As I mentioned in this post from last September, my life and my career more closely follow an academic (Aug-July) year than a calendar (Jan-Dec) year, but one can’t help but be swayed by the masses doing their yearly tallies and New Year’s Resolutions. I am a total sucker for a new start of any kind, and also for any and all forms of self-reflection. So, even though I feel as though this holiday time is merely a half-way point, it has been interesting to look at 2017 as a whole and figure out some highlights, as well as how I have grown over the last 12-months (starting with my hips, but that’s due to too many Christmas cookies!). I believe that as we grow as people, it is as important to shed past habits, thoughts and actions and consciously leave them behind, as it is to embrace the shiny newness of an adopted habit/job/family situation, etc. So here are 3 things I am choosing to leave behind with the rest of the 2017 detritus Continue reading
December. Month of holidays, vacations, family and get-togethers. Whether you are celebrating Hanukkah, Christmas, or the First Snow Day of the season, there is no denying that December is one cozy-ass month. Even here in Bermuda, the lights in town are twinkling, and the nights get chilly enough to throw on a sweater or curl up in front of a fire. And for that reason, I decided to make My Home the focus of this month. Continue reading
What would you do if I handed you a $100 bill?
I once had a student who started cello lessons with me when he was 5 years old, and he LOVED the cello. He loved playing the cello, he loved practicing the cello (as soon as he woke up-at 5am! Much to his parents’ dismay). But he had this weird thing he did–He only used about 3 inches of bow–ever (probably due to the fact that he was trying not to wake his parents up!). And every week he would come into his lesson, sad about his lack of tone, and I would say “Use your whole bow! Use more arm weight! Yes!!!! Just like that! Do it again! Terrific! Okay. Practice this piece like that, with big bows, and you’ll always sound like that”. And he would leave his lesson super excited about knowing exactly what to do to get that great big cello sound he was after. And then he would come in a week later, using only 3 inches of bow, and sad that he sounded so wimpy. And we would repeat the cycle. Continue reading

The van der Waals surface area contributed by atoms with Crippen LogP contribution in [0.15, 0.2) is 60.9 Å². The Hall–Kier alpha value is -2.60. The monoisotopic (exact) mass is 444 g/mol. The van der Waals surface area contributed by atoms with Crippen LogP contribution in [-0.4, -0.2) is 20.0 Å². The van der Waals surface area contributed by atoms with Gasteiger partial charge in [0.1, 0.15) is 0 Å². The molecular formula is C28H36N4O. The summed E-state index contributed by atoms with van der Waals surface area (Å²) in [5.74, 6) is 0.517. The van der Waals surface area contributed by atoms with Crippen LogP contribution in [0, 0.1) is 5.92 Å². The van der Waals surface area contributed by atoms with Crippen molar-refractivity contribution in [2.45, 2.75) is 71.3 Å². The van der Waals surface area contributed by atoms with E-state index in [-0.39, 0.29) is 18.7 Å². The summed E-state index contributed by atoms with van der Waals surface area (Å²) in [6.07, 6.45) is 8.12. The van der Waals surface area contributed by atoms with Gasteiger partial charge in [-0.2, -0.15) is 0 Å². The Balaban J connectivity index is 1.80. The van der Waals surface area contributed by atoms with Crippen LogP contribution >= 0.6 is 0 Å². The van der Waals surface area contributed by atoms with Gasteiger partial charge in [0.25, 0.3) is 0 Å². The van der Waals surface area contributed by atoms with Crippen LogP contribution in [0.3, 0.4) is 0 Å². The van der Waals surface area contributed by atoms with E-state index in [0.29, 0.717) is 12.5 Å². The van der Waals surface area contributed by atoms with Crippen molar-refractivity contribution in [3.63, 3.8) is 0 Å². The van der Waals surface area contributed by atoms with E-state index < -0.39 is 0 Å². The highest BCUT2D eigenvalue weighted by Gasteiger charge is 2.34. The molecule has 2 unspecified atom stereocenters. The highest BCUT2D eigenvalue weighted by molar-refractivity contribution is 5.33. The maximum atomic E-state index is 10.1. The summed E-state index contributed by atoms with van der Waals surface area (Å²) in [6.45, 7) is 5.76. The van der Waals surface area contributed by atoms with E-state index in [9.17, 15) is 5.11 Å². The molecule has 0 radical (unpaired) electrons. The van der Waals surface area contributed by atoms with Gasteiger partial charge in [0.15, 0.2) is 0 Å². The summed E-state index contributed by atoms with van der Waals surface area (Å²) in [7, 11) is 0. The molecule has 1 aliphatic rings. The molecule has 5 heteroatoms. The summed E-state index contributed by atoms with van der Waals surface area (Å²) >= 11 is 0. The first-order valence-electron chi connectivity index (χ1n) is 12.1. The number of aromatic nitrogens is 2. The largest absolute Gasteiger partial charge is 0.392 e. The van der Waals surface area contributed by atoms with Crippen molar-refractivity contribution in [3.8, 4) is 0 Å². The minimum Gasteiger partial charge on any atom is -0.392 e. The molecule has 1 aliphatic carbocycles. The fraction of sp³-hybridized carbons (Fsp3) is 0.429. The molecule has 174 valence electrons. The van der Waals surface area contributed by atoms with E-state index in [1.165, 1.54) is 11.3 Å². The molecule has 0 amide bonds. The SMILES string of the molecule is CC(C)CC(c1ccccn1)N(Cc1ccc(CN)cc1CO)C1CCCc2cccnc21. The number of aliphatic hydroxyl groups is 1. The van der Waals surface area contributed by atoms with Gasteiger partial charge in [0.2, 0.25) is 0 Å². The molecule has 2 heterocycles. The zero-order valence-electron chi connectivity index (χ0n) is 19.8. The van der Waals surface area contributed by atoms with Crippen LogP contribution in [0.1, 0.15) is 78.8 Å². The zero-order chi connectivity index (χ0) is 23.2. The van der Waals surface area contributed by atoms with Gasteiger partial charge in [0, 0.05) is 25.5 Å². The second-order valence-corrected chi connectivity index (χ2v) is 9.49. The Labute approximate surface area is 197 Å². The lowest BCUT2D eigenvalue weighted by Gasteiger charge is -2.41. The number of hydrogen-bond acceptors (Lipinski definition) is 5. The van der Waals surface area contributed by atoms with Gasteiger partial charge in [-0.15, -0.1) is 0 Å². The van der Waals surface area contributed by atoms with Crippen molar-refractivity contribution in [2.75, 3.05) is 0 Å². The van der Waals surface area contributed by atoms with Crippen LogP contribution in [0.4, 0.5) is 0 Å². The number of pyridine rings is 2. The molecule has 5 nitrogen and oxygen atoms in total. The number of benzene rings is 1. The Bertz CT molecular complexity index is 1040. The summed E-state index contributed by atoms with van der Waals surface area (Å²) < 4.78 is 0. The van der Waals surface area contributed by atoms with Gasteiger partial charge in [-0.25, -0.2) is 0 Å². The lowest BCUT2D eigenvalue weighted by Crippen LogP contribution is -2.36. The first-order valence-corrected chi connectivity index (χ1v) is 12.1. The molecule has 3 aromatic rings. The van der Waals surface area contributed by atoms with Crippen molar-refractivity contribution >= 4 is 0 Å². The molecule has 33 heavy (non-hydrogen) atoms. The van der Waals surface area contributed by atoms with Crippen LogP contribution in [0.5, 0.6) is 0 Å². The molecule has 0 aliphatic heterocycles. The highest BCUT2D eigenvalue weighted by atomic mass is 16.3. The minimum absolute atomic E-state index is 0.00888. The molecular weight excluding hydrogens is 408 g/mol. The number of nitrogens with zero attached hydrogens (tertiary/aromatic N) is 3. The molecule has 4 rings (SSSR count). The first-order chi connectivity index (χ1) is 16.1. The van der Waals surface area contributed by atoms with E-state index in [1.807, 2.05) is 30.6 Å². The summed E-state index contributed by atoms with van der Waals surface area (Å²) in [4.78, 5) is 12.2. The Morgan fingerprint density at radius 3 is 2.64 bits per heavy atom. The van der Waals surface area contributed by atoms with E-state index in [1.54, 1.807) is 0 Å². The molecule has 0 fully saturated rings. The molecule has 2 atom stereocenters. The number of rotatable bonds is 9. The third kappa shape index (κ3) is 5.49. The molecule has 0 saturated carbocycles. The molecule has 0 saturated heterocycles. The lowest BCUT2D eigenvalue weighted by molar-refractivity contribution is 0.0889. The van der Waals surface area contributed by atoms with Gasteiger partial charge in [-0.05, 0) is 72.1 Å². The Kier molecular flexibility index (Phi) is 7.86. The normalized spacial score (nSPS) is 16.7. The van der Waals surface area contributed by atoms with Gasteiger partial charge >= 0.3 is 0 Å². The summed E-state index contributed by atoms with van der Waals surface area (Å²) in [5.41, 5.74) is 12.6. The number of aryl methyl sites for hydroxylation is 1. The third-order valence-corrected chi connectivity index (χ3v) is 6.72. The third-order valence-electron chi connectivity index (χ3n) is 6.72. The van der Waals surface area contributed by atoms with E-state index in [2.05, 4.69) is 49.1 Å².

Happy October! Month of fall foliage, Halloween costumes, apple picking and pumpkin spice lattes. I will have none of those things in Bermuda; here, October means hurricanes, getting the garden planted (and then losing it all to the afore-mentioned hurricanes) and finding lightweight clothing in fall colors. Bermudians love their Fall Fashion, even though it’s 85 degrees and sunny! Bless them. But don’t worry, I’ll be spending a lovely 9 days in Chicago playing concerts and working with various student groups. I’m so excited for all of that, but I’m also excited to take a few walks around Lake Michigan, oohi-ng and ahh-ing over the changing leaves, and I will probably bribe my nephews to hit-up starbucks with me once or twice a day for a PSL fix.
After an awesomely productive and enlightening September, I’m excited to move onto my next 30-Day Project. September was “Health” and if you are curious, you can read about it here and here. October is going to be…….drumroll, please….. “Career”. Specifically, my performance career. (Spoiler alert: the “Teaching” and “Youth Orchestra” aspects of my career will each have their own month). I’m looking forward to booking some more concerts for this year and next (and the next—I’m already booking concerts for the 2019-2020 season!) cleaning up and updating my website, maybe getting some new headshots done, and learning how to write and send a good press-release, amongother things. I’m looking forward to ending the month with new kinds of content and a lot more of it to choose from. Obviously I’ll be practicing a ton gearing up for my week of concerts in Chicago, and I’m curious to see how playing so many recitals in 1 week will feel. I’m starting things off with my brand new business cards that the mother of one of my students designed. Didn’t she do an incredible job?